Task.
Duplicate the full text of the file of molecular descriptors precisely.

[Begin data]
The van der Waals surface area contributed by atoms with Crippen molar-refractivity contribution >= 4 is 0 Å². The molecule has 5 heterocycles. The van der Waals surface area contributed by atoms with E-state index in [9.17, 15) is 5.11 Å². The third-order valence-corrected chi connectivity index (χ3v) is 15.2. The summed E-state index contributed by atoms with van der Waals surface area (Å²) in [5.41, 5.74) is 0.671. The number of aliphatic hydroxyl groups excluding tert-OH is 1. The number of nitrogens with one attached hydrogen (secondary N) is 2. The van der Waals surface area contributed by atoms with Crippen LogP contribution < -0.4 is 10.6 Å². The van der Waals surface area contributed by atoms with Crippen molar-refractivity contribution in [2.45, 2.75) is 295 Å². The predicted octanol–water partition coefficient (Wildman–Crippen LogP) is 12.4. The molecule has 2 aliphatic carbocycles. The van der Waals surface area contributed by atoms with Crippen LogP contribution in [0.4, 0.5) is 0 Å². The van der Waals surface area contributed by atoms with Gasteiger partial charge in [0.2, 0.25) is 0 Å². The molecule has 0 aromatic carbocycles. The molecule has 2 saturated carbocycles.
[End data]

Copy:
The van der Waals surface area contributed by atoms with Crippen molar-refractivity contribution >= 4 is 0 Å². The molecule has 5 heterocycles. The van der Waals surface area contributed by atoms with E-state index in [9.17, 15) is 5.11 Å². The third-order valence-corrected chi connectivity index (χ3v) is 15.2. The summed E-state index contributed by atoms with van der Waals surface area (Å²) in [5.41, 5.74) is 0.671. The number of aliphatic hydroxyl groups excluding tert-OH is 1. The number of nitrogens with one attached hydrogen (secondary N) is 2. The van der Waals surface area contributed by atoms with Crippen LogP contribution < -0.4 is 10.6 Å². The van der Waals surface area contributed by atoms with Crippen molar-refractivity contribution in [2.45, 2.75) is 295 Å². The predicted octanol–water partition coefficient (Wildman–Crippen LogP) is 12.4. The molecule has 2 aliphatic carbocycles. The van der Waals surface area contributed by atoms with Crippen LogP contribution in [0.4, 0.5) is 0 Å². The van der Waals surface area contributed by atoms with Gasteiger partial charge in [0.2, 0.25) is 0 Å². The molecule has 0 aromatic carbocycles. The molecule has 2 saturated carbocycles.